Tuesday, December 4, 2012

Commonly Rare

Rare is the new common. The final month of the year is always a good time to review progress and think about what's next.  In genetics, massively parallel next generation sequencing (NGS) technologies have been a dominating theme, and for good reason.

Unlike the previous high-throughput genetic analysis technologies (Sanger sequencing and microarrays), NGS allows us to explore genomes in far deeper ways and measure functional elements and gene expression in global ways.

What have we learned?

Distribution of rare and common variants. From [1] 
The ENCODE project has produced a picture where a much greater fraction of the genome may be involved in some functional role than previously understood [1]. However, a larger theme has been related to observing rare variation, and trying to understand its impact on human health and disease. Because the enzymes that replicate DNA and correct errors are not perfect, each time a genome is copied a small number of mutations are introduced, on average between 35-80. Since sperm are continuously produced, fathers contribute more mutations than mothers, and the number of new mutations increases with the father's age [2]. While the number per child, with respect to their father's contributed three-billion base genome, is tiny, rare diseases and intellectual disorders can result.

A consequence is that the exponentially growing human population has accumulated a very large number of rare genetic variants [3]. Many of these variants can be predicted to affect phenotype and many more may modify phenotypes in yet unknown ways [4,5].  We are also learning that variants generally fall into two categories. They are either common to all populations or confined to specific populations (figure). More importantly, for a given gene the number of rare variants can vastly outnumber of the number of previously known common variants.

Another consequence of the high abundance of rare variation is how it impacts the resources that are used to measure variation and map disease to genotypes.  For example, microarrays, which have been the primary tool of genome wide association studies utilize probes developed from a human reference genome sequence. When rare variants are factored in, many probes have several issues ranging from "hidden" variation within a probe to a probe simply not being able to measure a variant that is present. Linkage block size is also affected [6]. What this means it the best arrays going forward will be tuned to specific populations. It also means we need to devote more energy to developing refined reference resources, because the current tools do not adequately account for human diversity [6,7].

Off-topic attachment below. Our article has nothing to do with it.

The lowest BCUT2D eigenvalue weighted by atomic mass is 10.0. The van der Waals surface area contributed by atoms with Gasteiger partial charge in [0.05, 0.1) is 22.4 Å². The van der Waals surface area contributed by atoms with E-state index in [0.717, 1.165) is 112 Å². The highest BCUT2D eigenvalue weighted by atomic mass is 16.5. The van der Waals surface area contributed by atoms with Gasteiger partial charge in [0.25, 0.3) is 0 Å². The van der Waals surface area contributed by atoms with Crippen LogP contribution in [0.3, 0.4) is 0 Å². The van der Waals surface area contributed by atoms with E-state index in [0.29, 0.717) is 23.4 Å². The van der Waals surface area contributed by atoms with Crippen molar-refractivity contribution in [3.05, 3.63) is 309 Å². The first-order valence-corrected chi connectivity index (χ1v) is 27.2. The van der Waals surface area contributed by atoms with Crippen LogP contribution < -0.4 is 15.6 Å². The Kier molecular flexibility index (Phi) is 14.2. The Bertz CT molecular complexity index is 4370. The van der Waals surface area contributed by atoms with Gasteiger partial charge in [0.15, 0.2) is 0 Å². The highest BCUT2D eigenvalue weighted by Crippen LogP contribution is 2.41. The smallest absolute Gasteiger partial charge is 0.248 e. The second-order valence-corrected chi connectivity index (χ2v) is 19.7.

What's next?

Rare genetic variation has been understood for sometime. What's new is understanding just how extensive these variants are in the human population, which has resulted from the population recently rapidly expanding under very little selective pressure.  Hence, linking variation to heath and disease is the next big challenge and the cornerstone of personalized medicine, or as some would like precision medicine. Conquering this challenge will require detailed descriptions of phenotypes, in many cases at the molecular level. As the vast majority of variants, benign or pathogenic, lie outside of coding regions we will need to deeply understand how those functional elements, as initially defined by ENCODE, are affected by rare variation. We will also need to layer in epigenetic modifications.

For the next several years the picture will be complex.


1. 1000 Genomes Project Consortium (2012). An integrated map of genetic variation from 1,092 human genomes. Nature, 491 (7422), 56-65 PMID: 23128226

[2] Kong, A., et. al. (2012). Rate of de novo mutations and the importance of father’s age to disease risk Nature, 488 (7412), 471-475 DOI: 10.1038/nature11396

[3] Keinan, A., and Clark, A. (2012). Recent Explosive Human Population Growth Has Resulted in an Excess of Rare Genetic Variants Science, 336 (6082), 740-743 DOI: 10.1126/science.1217283

[4] Tennessen, J., et. al. (2012). Evolution and Functional Impact of Rare Coding Variation from Deep Sequencing of Human Exomes Science, 337 (6090), 64-69 DOI: 10.1126/science.1219240

[5] Nelson, M., et. al. (2012). An Abundance of Rare Functional Variants in 202 Drug Target Genes Sequenced in 14,002 People Science, 337 (6090), 100-104 DOI: 10.1126/science.1217876

[6] Rosenfeld JA, Mason CE, and Smith TM (2012). Limitations of the human reference genome for personalized genomics. PloS one, 7 (7) PMID: 22811759

[7] Smith TM., and Porter SG. (2012) Genomic Inequality. The Scientist.